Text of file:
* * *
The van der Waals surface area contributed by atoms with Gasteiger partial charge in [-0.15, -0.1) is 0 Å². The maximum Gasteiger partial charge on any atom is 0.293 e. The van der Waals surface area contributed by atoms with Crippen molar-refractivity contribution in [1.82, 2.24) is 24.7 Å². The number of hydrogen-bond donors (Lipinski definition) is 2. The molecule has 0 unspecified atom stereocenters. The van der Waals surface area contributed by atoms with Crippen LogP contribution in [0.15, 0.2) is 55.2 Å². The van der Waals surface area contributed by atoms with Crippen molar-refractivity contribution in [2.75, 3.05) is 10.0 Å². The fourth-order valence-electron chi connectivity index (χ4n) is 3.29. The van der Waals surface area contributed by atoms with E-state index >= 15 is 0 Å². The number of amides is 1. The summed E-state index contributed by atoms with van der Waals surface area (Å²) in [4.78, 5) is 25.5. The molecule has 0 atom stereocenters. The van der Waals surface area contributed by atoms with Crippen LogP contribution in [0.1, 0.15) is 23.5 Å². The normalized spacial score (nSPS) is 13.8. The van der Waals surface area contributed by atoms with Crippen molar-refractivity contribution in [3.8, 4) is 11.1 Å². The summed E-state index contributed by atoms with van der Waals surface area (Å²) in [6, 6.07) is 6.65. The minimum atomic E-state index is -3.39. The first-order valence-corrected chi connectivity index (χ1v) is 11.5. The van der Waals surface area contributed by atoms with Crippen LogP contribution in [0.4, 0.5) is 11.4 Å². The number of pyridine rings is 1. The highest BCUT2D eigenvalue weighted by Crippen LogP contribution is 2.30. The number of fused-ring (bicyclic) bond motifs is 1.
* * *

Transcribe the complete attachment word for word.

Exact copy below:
The van der Waals surface area contributed by atoms with Gasteiger partial charge in [-0.15, -0.1) is 0 Å². The maximum Gasteiger partial charge on any atom is 0.293 e. The van der Waals surface area contributed by atoms with Crippen molar-refractivity contribution in [1.82, 2.24) is 24.7 Å². The number of hydrogen-bond donors (Lipinski definition) is 2. The molecule has 0 unspecified atom stereocenters. The van der Waals surface area contributed by atoms with Crippen LogP contribution in [0.15, 0.2) is 55.2 Å². The van der Waals surface area contributed by atoms with Crippen molar-refractivity contribution in [2.75, 3.05) is 10.0 Å². The fourth-order valence-electron chi connectivity index (χ4n) is 3.29. The van der Waals surface area contributed by atoms with E-state index >= 15 is 0 Å². The number of amides is 1. The summed E-state index contributed by atoms with van der Waals surface area (Å²) in [4.78, 5) is 25.5. The molecule has 0 atom stereocenters. The van der Waals surface area contributed by atoms with Crippen LogP contribution in [0.1, 0.15) is 23.5 Å². The normalized spacial score (nSPS) is 13.8. The van der Waals surface area contributed by atoms with Crippen molar-refractivity contribution in [3.8, 4) is 11.1 Å². The summed E-state index contributed by atoms with van der Waals surface area (Å²) in [6, 6.07) is 6.65. The minimum atomic E-state index is -3.39. The first-order valence-corrected chi connectivity index (χ1v) is 11.5. The van der Waals surface area contributed by atoms with Crippen LogP contribution in [0.4, 0.5) is 11.4 Å². The number of pyridine rings is 1. The highest BCUT2D eigenvalue weighted by Crippen LogP contribution is 2.30. The number of fused-ring (bicyclic) bond motifs is 1.